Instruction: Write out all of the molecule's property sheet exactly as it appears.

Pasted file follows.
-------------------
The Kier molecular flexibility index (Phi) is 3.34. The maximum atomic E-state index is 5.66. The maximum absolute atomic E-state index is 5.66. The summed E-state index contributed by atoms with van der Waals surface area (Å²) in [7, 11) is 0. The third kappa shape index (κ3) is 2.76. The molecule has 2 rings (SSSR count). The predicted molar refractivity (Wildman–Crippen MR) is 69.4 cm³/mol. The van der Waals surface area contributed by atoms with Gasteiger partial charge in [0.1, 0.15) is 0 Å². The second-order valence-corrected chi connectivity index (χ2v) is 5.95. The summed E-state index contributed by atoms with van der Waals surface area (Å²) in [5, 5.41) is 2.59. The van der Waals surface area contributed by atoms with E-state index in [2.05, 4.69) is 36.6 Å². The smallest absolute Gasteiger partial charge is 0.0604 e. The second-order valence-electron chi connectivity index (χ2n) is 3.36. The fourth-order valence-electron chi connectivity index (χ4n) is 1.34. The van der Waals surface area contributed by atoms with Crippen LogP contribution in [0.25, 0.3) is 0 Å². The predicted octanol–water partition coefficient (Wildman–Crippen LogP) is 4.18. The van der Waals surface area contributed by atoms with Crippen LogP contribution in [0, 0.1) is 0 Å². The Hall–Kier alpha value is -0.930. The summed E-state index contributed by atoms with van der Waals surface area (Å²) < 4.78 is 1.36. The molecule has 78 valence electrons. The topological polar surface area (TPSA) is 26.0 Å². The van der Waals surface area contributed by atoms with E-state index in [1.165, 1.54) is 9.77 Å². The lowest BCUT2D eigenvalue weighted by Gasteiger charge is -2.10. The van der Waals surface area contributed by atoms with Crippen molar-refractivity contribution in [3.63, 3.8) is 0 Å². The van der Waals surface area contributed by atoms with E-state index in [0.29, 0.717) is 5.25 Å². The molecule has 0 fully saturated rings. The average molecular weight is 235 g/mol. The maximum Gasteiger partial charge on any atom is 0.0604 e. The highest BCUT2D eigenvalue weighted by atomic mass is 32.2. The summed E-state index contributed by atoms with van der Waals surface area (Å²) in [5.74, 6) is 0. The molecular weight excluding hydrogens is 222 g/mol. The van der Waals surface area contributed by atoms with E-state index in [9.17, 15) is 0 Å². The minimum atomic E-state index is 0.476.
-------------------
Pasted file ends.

The Kier molecular flexibility index (Phi) is 3.34. The maximum atomic E-state index is 5.66. The maximum absolute atomic E-state index is 5.66. The summed E-state index contributed by atoms with van der Waals surface area (Å²) in [7, 11) is 0. The third kappa shape index (κ3) is 2.76. The molecule has 2 rings (SSSR count). The predicted molar refractivity (Wildman–Crippen MR) is 69.4 cm³/mol. The van der Waals surface area contributed by atoms with Gasteiger partial charge in [0.1, 0.15) is 0 Å². The second-order valence-corrected chi connectivity index (χ2v) is 5.95. The summed E-state index contributed by atoms with van der Waals surface area (Å²) in [5, 5.41) is 2.59. The van der Waals surface area contributed by atoms with E-state index in [2.05, 4.69) is 36.6 Å². The smallest absolute Gasteiger partial charge is 0.0604 e. The second-order valence-electron chi connectivity index (χ2n) is 3.36. The fourth-order valence-electron chi connectivity index (χ4n) is 1.34. The van der Waals surface area contributed by atoms with Crippen LogP contribution in [0.25, 0.3) is 0 Å². The predicted octanol–water partition coefficient (Wildman–Crippen LogP) is 4.18. The van der Waals surface area contributed by atoms with Crippen LogP contribution in [0, 0.1) is 0 Å². The Hall–Kier alpha value is -0.930. The summed E-state index contributed by atoms with van der Waals surface area (Å²) < 4.78 is 1.36. The molecule has 78 valence electrons. The topological polar surface area (TPSA) is 26.0 Å². The van der Waals surface area contributed by atoms with E-state index in [1.165, 1.54) is 9.77 Å². The lowest BCUT2D eigenvalue weighted by Gasteiger charge is -2.10. The van der Waals surface area contributed by atoms with Crippen molar-refractivity contribution in [3.63, 3.8) is 0 Å². The van der Waals surface area contributed by atoms with E-state index in [0.29, 0.717) is 5.25 Å². The molecule has 0 fully saturated rings. The average molecular weight is 235 g/mol. The maximum Gasteiger partial charge on any atom is 0.0604 e. The highest BCUT2D eigenvalue weighted by atomic mass is 32.2. The summed E-state index contributed by atoms with van der Waals surface area (Å²) in [5.74, 6) is 0. The molecular weight excluding hydrogens is 222 g/mol. The van der Waals surface area contributed by atoms with E-state index in [9.17, 15) is 0 Å². The minimum atomic E-state index is 0.476.